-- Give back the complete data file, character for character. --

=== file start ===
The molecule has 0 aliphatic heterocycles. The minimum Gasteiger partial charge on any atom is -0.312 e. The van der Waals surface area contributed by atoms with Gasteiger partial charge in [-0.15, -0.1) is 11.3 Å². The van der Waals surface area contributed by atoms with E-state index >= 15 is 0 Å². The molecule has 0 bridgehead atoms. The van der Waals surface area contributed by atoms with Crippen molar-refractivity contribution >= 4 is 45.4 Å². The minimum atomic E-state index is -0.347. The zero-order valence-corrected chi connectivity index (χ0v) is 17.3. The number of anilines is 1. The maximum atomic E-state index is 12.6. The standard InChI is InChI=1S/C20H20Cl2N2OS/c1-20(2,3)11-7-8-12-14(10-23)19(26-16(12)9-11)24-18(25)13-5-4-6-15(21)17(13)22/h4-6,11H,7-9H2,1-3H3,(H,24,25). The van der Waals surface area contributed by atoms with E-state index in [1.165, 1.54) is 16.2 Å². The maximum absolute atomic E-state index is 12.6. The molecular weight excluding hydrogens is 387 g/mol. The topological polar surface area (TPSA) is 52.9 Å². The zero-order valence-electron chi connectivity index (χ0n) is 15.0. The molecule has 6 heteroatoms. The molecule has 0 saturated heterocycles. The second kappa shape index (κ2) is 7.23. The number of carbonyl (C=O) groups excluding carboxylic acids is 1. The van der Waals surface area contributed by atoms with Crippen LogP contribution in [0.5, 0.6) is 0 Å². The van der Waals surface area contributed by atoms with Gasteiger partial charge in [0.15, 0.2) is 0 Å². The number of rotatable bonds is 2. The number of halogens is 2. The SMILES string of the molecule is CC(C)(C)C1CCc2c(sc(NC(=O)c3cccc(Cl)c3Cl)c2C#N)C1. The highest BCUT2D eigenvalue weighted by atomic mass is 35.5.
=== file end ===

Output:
The molecule has 0 aliphatic heterocycles. The minimum Gasteiger partial charge on any atom is -0.312 e. The van der Waals surface area contributed by atoms with Gasteiger partial charge in [-0.15, -0.1) is 11.3 Å². The van der Waals surface area contributed by atoms with E-state index >= 15 is 0 Å². The molecule has 0 bridgehead atoms. The van der Waals surface area contributed by atoms with Crippen molar-refractivity contribution >= 4 is 45.4 Å². The minimum atomic E-state index is -0.347. The zero-order valence-corrected chi connectivity index (χ0v) is 17.3. The number of anilines is 1. The maximum atomic E-state index is 12.6. The standard InChI is InChI=1S/C20H20Cl2N2OS/c1-20(2,3)11-7-8-12-14(10-23)19(26-16(12)9-11)24-18(25)13-5-4-6-15(21)17(13)22/h4-6,11H,7-9H2,1-3H3,(H,24,25). The van der Waals surface area contributed by atoms with E-state index in [1.165, 1.54) is 16.2 Å². The maximum absolute atomic E-state index is 12.6. The molecular weight excluding hydrogens is 387 g/mol. The topological polar surface area (TPSA) is 52.9 Å². The zero-order valence-electron chi connectivity index (χ0n) is 15.0. The molecule has 6 heteroatoms. The molecule has 0 saturated heterocycles. The second kappa shape index (κ2) is 7.23. The number of carbonyl (C=O) groups excluding carboxylic acids is 1. The van der Waals surface area contributed by atoms with Crippen LogP contribution in [0.5, 0.6) is 0 Å². The van der Waals surface area contributed by atoms with Gasteiger partial charge in [0.15, 0.2) is 0 Å². The number of rotatable bonds is 2. The number of halogens is 2. The SMILES string of the molecule is CC(C)(C)C1CCc2c(sc(NC(=O)c3cccc(Cl)c3Cl)c2C#N)C1. The highest BCUT2D eigenvalue weighted by atomic mass is 35.5.